It’s very easy to become completely consumed by how much weight is on the bar. Even me, although I’m not an ‘ego-lifter’, I still care about the amount of weight I am lifting. Although I don’t compare the weights I lift with the weights other people lift, I do compare the weight I am lifting to what I was lifting before. My big focus is actually what I am lifting now compared to what was I lifting last week, last month, last year… etc.
The problem is, lifting isn’t as simple as this! You can’t just go up and up in weight for every exercise, every workout, every single time. Here I provide some other strategies you can use to measure your performance and have peace of mind that you are improving, even if the weight isn’t necessarily going up. Continue reading
Most, if not every, weightlifter will have a preference for either their right or left foot that goes forward in the split jerk. One of the questions I had with my coach when I first started Olympic weightlifting was whether I should be training the split jerk with different feet going forward. His answer was a strong no.
My own research tells me that the reason you shouldn’t practice with both feet is because you want to get very good, very strong, and very confident with your dominant foot, so that you can lift the most weight. If you spend time switching feet then you are reducing the volume and time spent training the dominant one, which will likely slow down development of motor patterns.
Research also tells me that you should practice with both feet so as to limit chances of developing muscle imbalances (for example, hip flexors, abdominal muscles).
I’d probably say that, for me, the correct answer is this – I train my warm up jerk sets alternating the front foot, only switching to my more dominant foot on the working sets. I also do a lot of single leg training (lunges, Bulgarian split squats), which I hope would help with any muscle imbalances that I may have developed! The total volume of jerk training tends to be pretty low (only 1 or 2 reps at a time usually), the movement is very brief (because it’s so fast), and there is also no eccentric phase (the part of exercise which is supposed to break down the muscles) so perhaps training most frequently or even exclusively only one foot will have no significant negative consequences after all.
A weightlifting complex is a combination of different exercises done without stopping. Hypothetically you could do as many different exercises as you fancied. Complexes can be made up of any number of exercises. For example:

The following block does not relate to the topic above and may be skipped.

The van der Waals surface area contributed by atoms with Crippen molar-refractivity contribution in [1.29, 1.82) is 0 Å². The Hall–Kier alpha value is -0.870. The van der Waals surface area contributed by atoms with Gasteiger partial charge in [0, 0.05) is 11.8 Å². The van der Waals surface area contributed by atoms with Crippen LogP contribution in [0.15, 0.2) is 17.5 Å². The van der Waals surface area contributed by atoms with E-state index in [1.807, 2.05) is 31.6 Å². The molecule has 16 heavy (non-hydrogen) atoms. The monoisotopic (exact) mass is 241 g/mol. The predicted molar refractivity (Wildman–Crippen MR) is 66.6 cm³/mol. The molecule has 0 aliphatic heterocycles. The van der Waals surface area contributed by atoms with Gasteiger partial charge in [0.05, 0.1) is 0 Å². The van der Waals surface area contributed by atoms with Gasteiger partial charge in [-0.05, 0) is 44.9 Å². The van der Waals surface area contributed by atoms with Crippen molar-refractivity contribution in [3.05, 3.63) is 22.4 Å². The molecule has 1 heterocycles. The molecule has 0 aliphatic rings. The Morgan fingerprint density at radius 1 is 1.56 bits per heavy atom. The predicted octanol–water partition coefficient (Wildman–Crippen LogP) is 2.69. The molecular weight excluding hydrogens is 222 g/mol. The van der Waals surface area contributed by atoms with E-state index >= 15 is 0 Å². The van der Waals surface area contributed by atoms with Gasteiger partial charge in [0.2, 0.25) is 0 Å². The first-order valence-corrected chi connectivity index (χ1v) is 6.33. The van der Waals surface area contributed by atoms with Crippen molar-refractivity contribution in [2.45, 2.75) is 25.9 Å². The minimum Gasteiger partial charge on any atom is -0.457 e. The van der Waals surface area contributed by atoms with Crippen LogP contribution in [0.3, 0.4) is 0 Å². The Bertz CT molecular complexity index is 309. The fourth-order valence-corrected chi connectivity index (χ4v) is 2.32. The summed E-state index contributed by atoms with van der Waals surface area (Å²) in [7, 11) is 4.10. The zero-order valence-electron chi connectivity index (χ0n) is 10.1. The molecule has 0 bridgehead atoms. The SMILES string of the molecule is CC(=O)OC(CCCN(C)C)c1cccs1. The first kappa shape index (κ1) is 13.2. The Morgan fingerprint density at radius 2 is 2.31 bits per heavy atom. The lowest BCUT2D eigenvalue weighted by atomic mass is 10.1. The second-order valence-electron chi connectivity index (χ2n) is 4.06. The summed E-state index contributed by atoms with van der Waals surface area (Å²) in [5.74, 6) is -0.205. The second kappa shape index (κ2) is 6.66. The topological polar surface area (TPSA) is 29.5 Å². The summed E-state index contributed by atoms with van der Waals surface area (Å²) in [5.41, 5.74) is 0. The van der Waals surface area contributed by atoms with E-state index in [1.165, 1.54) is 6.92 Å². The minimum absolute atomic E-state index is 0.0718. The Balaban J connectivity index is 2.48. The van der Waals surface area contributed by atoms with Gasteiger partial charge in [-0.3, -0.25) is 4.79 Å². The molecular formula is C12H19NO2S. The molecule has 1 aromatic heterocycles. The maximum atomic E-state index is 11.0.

Snatch Pull + Snatch (2 exercises)
Clean Pull + Hang Clean + Front Squat + Jerk (4 exercises)
If you use fewer exercises you can usually use more weight than if you do more exercises. Because of the high technical demands of Olympic weightlifting, I personally always keep the number of exercises as no more than 4.
You can also make the complexes longer by changing the reps rather than increasing the exercises. For example:
Snatch Pull + Snatch (2+2) meaning 2 reps of snatch pull plus 2 reps of snatch
I have my own views on when and when not to use complexes, which I will list here: Continue reading
I was always taught that my toes should be straight forward in the snatch and clean starting positions. I recently had a one-off coaching session with a coach because I was a bit concerned with the movement of my knees during the snatch and the clean. I wanted someone to check that my technique was OK.
The coach made an interesting comment. He said that many people find it beneficial to start their lifts with their toes pointing outwards rather than straight forward (the degree to which they point outward dependent on the individual’s body structure, what feels comfortable, and the effect on the lift).
When I snatch and clean, I have what you might call “a very aggressive double knee bend”. How this looks is that my legs almost completely straighten when the bar is at my knees, before my knees re-bend: Continue reading
The squat jerk is not used as frequently by as many lifters as the split jerk. Having read around the subject, my understanding is that for the vast majority of people, the split jerk is the method to use for them to lift the most weight.
It is a highly interesting subject as pretty much every person who starts out on their Olympic lifting journey will by default begin by learning and being coached the split jerk. What this therefore means is that, over time, the split jerk gets developed and has more attention and time spent on it than any other type of jerk, which would cause distortion to the idea that “for the vast majority of people, the split jerk is the method to use for them to lift the most weight.”
Perhaps indeed, one of the reasons that people may be able to lift the most weight in the split jerk is more because they have spent more time on it, rather than because of the actual method (split vs squat) in which the bar is received overhead. Continue reading
I like to watch weightlifting competitions, such as the British Weightlifting Championships, which is on this weekend. Something interesting about these competitions are the results tables. Results of each lifter individually are often more interesting to me than seeing the overall results. I will explain why. Continue reading